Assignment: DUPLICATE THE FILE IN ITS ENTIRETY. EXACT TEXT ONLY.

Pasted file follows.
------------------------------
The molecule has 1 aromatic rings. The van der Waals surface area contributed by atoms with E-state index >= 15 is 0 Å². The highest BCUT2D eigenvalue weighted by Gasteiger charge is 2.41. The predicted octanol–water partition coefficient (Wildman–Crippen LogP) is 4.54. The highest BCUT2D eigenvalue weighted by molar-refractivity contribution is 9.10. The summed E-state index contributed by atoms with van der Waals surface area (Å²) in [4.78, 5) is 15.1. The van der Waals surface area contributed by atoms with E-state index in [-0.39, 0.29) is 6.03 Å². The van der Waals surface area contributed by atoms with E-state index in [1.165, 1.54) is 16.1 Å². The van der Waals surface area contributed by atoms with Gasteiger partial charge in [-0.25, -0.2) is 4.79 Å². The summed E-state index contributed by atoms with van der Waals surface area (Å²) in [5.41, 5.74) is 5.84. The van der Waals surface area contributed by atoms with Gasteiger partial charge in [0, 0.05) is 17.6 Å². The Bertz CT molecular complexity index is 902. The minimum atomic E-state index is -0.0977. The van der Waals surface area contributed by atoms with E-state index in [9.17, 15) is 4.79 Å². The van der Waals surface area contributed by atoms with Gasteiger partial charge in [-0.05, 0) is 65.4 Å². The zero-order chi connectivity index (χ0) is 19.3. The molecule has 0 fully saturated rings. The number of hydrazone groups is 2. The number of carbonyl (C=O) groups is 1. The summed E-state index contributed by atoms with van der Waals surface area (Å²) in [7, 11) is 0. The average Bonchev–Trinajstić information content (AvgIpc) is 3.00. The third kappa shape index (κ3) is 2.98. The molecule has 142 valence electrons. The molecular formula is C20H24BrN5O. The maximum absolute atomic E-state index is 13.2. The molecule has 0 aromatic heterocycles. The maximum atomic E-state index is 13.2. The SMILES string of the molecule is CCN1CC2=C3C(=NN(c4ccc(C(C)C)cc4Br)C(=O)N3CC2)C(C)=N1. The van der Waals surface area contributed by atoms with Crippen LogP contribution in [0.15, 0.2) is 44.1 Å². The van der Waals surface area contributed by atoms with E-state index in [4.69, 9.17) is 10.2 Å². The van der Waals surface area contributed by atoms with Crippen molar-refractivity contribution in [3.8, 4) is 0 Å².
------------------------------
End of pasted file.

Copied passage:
The molecule has 1 aromatic rings. The van der Waals surface area contributed by atoms with E-state index >= 15 is 0 Å². The highest BCUT2D eigenvalue weighted by Gasteiger charge is 2.41. The predicted octanol–water partition coefficient (Wildman–Crippen LogP) is 4.54. The highest BCUT2D eigenvalue weighted by molar-refractivity contribution is 9.10. The summed E-state index contributed by atoms with van der Waals surface area (Å²) in [4.78, 5) is 15.1. The van der Waals surface area contributed by atoms with E-state index in [-0.39, 0.29) is 6.03 Å². The van der Waals surface area contributed by atoms with E-state index in [1.165, 1.54) is 16.1 Å². The van der Waals surface area contributed by atoms with Gasteiger partial charge in [-0.25, -0.2) is 4.79 Å². The summed E-state index contributed by atoms with van der Waals surface area (Å²) in [5.41, 5.74) is 5.84. The van der Waals surface area contributed by atoms with Gasteiger partial charge in [0, 0.05) is 17.6 Å². The Bertz CT molecular complexity index is 902. The minimum atomic E-state index is -0.0977. The van der Waals surface area contributed by atoms with E-state index in [9.17, 15) is 4.79 Å². The van der Waals surface area contributed by atoms with Gasteiger partial charge in [-0.05, 0) is 65.4 Å². The zero-order chi connectivity index (χ0) is 19.3. The molecule has 0 fully saturated rings. The number of hydrazone groups is 2. The number of carbonyl (C=O) groups is 1. The summed E-state index contributed by atoms with van der Waals surface area (Å²) in [7, 11) is 0. The average Bonchev–Trinajstić information content (AvgIpc) is 3.00. The third kappa shape index (κ3) is 2.98. The molecule has 142 valence electrons. The molecular formula is C20H24BrN5O. The maximum absolute atomic E-state index is 13.2. The molecule has 0 aromatic heterocycles. The maximum atomic E-state index is 13.2. The SMILES string of the molecule is CCN1CC2=C3C(=NN(c4ccc(C(C)C)cc4Br)C(=O)N3CC2)C(C)=N1. The van der Waals surface area contributed by atoms with Crippen LogP contribution in [0.15, 0.2) is 44.1 Å². The van der Waals surface area contributed by atoms with E-state index in [4.69, 9.17) is 10.2 Å². The van der Waals surface area contributed by atoms with Crippen molar-refractivity contribution in [3.8, 4) is 0 Å².